Recently I managed to calculate the Minimum Spanning Tree (MST) of the Urban Tapestries dataset that was collected during the trial of 2004. From Wikipedia:

Given a connected, undirected graph, a

spanning treeof that graph is a subgraph which is a tree and connects all the vertices together. A single graph can have many different spanning trees. We can also assign a weight to each edge, which is a number representing how unfavorable it is, and use this to assign a weight to a spanning tree by computing the sum of the weights of the edges in that spanning tree.A minimum spanning tree or minimum weight spanning treeis then a spanning tree with weight less than or equal to the weight of every other spanning tree. More generally, any undirected graph has a minimum spanning forest.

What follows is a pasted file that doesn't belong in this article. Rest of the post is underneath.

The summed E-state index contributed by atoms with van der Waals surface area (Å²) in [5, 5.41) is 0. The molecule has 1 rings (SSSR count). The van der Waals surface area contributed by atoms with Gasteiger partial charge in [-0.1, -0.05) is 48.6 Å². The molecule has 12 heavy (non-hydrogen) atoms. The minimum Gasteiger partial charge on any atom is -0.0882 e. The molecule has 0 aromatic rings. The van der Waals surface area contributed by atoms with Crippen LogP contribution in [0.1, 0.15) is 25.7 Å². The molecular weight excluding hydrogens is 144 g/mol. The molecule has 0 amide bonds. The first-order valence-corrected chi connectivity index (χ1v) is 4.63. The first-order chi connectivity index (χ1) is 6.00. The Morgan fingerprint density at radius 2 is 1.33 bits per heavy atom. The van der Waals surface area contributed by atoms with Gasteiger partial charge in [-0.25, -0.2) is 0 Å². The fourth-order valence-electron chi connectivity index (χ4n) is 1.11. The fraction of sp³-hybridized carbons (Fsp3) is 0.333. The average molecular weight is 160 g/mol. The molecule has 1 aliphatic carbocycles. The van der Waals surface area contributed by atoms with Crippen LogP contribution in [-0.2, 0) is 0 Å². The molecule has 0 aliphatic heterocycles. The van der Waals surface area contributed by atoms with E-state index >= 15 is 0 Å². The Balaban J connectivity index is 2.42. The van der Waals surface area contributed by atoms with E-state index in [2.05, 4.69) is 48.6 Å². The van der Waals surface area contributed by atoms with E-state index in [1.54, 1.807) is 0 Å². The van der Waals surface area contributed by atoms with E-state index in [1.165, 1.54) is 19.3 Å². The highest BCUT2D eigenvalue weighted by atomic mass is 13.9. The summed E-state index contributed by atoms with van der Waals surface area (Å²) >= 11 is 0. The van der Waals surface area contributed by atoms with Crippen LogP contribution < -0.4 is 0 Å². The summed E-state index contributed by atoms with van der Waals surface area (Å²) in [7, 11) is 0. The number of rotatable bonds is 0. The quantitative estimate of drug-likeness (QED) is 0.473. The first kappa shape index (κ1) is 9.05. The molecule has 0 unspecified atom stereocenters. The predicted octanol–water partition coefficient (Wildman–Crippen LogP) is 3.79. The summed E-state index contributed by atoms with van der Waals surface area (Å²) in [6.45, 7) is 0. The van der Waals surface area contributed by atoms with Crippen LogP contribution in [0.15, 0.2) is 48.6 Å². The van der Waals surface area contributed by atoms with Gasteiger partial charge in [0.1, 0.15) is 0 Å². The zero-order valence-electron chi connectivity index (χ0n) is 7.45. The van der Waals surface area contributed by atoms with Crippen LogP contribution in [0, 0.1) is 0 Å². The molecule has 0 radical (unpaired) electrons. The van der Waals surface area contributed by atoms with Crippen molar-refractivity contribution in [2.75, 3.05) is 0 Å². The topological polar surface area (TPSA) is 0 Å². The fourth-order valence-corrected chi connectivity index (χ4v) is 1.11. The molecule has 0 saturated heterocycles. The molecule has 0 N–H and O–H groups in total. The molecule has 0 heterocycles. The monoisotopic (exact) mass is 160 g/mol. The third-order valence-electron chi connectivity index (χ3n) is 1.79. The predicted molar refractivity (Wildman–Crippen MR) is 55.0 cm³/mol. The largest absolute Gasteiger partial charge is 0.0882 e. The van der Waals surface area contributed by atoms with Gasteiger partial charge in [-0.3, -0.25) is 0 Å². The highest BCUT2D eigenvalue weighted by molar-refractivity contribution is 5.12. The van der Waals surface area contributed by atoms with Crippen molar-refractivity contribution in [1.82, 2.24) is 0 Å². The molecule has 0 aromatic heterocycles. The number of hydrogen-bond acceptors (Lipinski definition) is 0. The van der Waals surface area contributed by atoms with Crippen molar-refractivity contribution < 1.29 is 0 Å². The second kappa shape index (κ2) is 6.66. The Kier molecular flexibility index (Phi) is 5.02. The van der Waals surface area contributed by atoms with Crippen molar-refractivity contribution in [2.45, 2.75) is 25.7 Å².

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For the Urban Tapestries dataset, I had to adapt a version of Kruskal’s algorithm for minimum spanning trees that was greatly implemented by Prof. David Eppstein (thanks!). So the final result is visible below. Now the next step is to calculate a MST over the semantic distribution of the points and then find a way to compare these two trees to measure the distortion of the two layers.

Copyright notice: Google 2005, The GeoInformation Group 2006, the copyrights are reserved by the respective author/s.

Tags: anamorphosis maps, beta-skeletons, clustering, information metric, information visualization, map algorithms, maps, spatial clustering